Orkney seals to receive marine ‘smartphones’ in new trial

The harbour seal population is in sharp decline. Picture: Contributed.
The harbour seal population is in sharp decline. Picture: Contributed.
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ORKNEY’S harbour seals are to receive marine “smartphones” allowing scientists to track their every move, the first such initiative worldwide.

The harbour seal population is in sharp decline and the move will give researchers from the Sea Mammal Research Unit (SMRU) at the University of St Andrews data about the effect of marine policies on the seals.

These include the impact of marine renewables such as offshore and wave turbines, unexplained seal deaths and interactions with salmon fisheries.

Under the three-year Scottish Government-backed project starting next month, UK telecommunications giant Vodafone will provide the “next generation” of small lightweight marine tags which scientists will attach to fur at the back of the seals’ heads.

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The tags will eventually drop off when the seal moults.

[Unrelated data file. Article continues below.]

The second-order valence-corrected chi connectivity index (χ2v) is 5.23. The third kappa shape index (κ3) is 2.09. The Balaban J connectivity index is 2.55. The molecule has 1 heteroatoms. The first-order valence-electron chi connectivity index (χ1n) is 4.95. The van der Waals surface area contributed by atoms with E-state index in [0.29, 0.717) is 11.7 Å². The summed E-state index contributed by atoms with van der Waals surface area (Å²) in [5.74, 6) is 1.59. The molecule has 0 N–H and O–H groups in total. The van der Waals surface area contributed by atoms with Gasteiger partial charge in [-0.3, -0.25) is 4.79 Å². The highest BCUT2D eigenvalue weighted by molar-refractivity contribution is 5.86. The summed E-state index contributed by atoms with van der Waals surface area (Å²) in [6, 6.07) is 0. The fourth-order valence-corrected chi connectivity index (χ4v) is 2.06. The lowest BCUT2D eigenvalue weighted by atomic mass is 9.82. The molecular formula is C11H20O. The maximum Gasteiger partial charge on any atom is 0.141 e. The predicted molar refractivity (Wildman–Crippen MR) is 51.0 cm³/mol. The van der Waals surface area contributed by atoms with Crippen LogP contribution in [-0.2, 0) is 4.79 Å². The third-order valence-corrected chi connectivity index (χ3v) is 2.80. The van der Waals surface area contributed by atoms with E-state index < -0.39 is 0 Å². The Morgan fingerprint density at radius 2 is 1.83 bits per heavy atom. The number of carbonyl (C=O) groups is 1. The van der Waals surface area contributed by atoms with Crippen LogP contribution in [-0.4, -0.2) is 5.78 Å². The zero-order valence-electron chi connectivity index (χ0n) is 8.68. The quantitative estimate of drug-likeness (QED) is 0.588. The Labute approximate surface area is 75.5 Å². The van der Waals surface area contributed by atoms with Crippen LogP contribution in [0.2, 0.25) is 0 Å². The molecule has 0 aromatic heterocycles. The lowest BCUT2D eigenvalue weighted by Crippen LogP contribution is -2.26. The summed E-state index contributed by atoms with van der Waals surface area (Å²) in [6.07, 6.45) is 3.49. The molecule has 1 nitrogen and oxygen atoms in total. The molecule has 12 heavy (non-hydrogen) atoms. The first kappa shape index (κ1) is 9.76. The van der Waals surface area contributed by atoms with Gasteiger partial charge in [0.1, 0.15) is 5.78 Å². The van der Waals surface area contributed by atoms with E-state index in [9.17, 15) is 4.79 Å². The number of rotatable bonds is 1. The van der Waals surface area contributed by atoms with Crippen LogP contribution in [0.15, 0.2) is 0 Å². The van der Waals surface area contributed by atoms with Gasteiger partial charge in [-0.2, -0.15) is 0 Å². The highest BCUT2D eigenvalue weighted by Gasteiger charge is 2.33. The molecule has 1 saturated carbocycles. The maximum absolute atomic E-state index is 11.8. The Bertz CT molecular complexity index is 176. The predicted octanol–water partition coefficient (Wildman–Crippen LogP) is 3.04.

The tags, which work much in the same way as smartphones, will use the company’s latest machine-to-machine (M2M) technology to send information from the seal when it surfaces or beaches directly back to SMRU for analysis.

M2M technology is now a standard feature in new cars, heart monitors and smart meters, but has never been used before to monitor the well-being of marine mammals.

The SMRU study is being conducted at the request of the Scottish Government and Scottish Natural Heritage, who are concerned for the future survival of harbour seals which have declined in numbers by up to 90 per cent in some areas in and around Scotland’s north and east coast, including Orkney, since 2000.

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Professor John Baxter, principal marine adviser at Scottish Natural Heritage said: “This exciting, collaborative study is vital to help us to better understand the drivers of population change in Scottish harbour seals, and to evaluate the potential conservation and management options open to us.”

Dr Bernie McConnell, SMRU’s deputy director, said: “Marine data collected during this project on Orkney will help to assess the causes, management and mitigation options in relation to the harbour seals decline and to prioritise future research directions.”

Helen Lamprell, Vodafone’s UK corporate and external affairs director, said: “This project is proof collaborations between government, science and the private sector can work to improve environment policy decisions. We are delighted to be able to provide Bernie and his team with access to our technology and consultancy.”

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